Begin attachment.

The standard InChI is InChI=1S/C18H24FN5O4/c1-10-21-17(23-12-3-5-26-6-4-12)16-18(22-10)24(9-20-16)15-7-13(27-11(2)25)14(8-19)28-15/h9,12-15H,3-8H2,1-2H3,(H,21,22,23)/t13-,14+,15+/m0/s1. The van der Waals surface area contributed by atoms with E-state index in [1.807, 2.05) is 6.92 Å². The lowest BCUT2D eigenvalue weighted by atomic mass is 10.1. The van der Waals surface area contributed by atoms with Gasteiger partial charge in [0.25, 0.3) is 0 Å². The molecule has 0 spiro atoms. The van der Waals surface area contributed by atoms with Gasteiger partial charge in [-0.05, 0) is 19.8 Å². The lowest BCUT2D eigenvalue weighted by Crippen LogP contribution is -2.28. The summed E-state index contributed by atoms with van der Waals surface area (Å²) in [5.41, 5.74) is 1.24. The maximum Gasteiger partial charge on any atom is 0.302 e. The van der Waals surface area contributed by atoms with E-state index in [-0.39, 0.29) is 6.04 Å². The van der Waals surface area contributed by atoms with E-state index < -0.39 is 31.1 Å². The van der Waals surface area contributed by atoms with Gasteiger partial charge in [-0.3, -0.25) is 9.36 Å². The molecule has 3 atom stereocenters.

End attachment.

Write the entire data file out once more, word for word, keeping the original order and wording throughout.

The standard InChI is InChI=1S/C18H24FN5O4/c1-10-21-17(23-12-3-5-26-6-4-12)16-18(22-10)24(9-20-16)15-7-13(27-11(2)25)14(8-19)28-15/h9,12-15H,3-8H2,1-2H3,(H,21,22,23)/t13-,14+,15+/m0/s1. The van der Waals surface area contributed by atoms with E-state index in [1.807, 2.05) is 6.92 Å². The lowest BCUT2D eigenvalue weighted by atomic mass is 10.1. The van der Waals surface area contributed by atoms with Gasteiger partial charge in [0.25, 0.3) is 0 Å². The molecule has 0 spiro atoms. The van der Waals surface area contributed by atoms with Gasteiger partial charge in [-0.05, 0) is 19.8 Å². The lowest BCUT2D eigenvalue weighted by Crippen LogP contribution is -2.28. The summed E-state index contributed by atoms with van der Waals surface area (Å²) in [5.41, 5.74) is 1.24. The maximum Gasteiger partial charge on any atom is 0.302 e. The van der Waals surface area contributed by atoms with E-state index in [-0.39, 0.29) is 6.04 Å². The van der Waals surface area contributed by atoms with E-state index < -0.39 is 31.1 Å². The van der Waals surface area contributed by atoms with Gasteiger partial charge in [-0.3, -0.25) is 9.36 Å². The molecule has 3 atom stereocenters.